Trinity says elevated decks that collapsed were ‘structurally deficient’

Trinity Deck Collapse

HARTFORD – On Wednesday, Trinity College released the independent report of the balcony collapse at 1713-1715 Broad Street on September 10.

The report, conducted by Cirrus Structural Engineering, found the two elevated decks to be structurally deficient relative to “code requirements, engineering principles and general best practice.” The report further concluded that “the failure of the rear elevated decks at 1713-1715 Broad Street was primarily caused by construction flaws…”

“I express my sincere apologies that our students had to experience such a traumatic event and am grateful that all who were injured are back on campus. These students, their families, and all members of our community have my commitment to have all of Trinity’s off-campus buildings regularly inspected so that something like this does not occur again,” Trinity College President Joanne Berger-Sweeney said in a statement.

Based on Trinity College’s and the City of Hartford’s records and the work of Cirrus Structural Engineering, the key findings are:

  • Construction defects of the rear elevated decks included the lack of vertical load support, the use of improper fasteners, and failure to use protective flashing.
  • The rear decks at 1713-1715 Broad Street were reconstructed sometime between 1990 and 2003, although exact dates could not be determined; there is no record of the company responsible for the reconstruction.
  • The failure to reconstruct the decks in accordance with sound engineering principles and established “best practice” resulted in corrosion of the deck structure – the wooden beams, ledgers, and nails, which led to the gradual weakening of the deck structure and culminating with the decks being unable to support the weight placed upon them at the time of the accident, per Cirrus Engineering.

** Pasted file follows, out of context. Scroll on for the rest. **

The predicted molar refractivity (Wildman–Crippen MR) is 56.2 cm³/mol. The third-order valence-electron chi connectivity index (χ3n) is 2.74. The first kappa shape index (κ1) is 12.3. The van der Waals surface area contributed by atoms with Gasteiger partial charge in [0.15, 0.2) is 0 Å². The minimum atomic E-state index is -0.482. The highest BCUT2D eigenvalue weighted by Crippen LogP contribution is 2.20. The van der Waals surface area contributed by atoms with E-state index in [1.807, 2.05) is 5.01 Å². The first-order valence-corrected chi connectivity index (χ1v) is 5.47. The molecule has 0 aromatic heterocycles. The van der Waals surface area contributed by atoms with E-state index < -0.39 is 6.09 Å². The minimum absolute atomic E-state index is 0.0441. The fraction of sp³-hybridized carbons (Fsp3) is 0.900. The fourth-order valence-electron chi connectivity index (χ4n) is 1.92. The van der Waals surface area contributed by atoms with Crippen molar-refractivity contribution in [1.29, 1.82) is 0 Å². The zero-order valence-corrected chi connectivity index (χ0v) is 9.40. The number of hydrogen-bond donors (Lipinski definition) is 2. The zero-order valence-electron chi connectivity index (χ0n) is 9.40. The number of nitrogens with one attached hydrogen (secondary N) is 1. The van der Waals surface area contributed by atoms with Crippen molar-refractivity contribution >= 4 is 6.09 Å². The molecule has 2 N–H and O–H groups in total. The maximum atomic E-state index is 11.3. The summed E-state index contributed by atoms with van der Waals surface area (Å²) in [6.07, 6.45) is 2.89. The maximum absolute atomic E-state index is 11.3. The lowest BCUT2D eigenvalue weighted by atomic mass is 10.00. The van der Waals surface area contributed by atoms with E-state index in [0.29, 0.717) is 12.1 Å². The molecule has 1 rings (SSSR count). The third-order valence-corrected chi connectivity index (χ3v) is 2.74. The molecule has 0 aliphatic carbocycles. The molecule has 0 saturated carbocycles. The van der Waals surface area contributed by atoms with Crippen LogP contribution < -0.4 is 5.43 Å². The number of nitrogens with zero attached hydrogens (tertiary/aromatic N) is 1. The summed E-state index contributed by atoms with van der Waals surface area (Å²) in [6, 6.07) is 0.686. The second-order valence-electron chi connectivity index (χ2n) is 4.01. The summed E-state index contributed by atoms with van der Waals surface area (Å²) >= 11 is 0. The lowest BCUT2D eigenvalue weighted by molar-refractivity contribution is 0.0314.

Trinity College owns 35 off-campus properties. Sixteen of these properties are residential and currently house Trinity graduate students, faculty, or staff, as well as non-Trinity renters. The remaining buildings are used as offices and academic and social spaces, or are unoccupied.

Each property, beginning with those where individuals live, has been or will be inspected by experts who will examine them for structural integrity, as well as the life safety, electrical, mechanical, and plumbing systems.

“For reasons unclear to us, no inspection was done at the time the 1713-1715 Broad Street building was purchased by the College in 2011,” Vice President of Finance and Operations Dan Hitchell, who joined the College in July 2016 and oversees facilities, said in a statement. “We are now inspecting all off-campus properties and will enact new procedures to ensure that all buildings that the College owns are safe.”

Thirty-two students experienced a range of injuries as a result of the deck collapse; all have returned to campus and classes. Five students who lived in the 1713-1715 Broad Street property have been relocated to on-campus housing.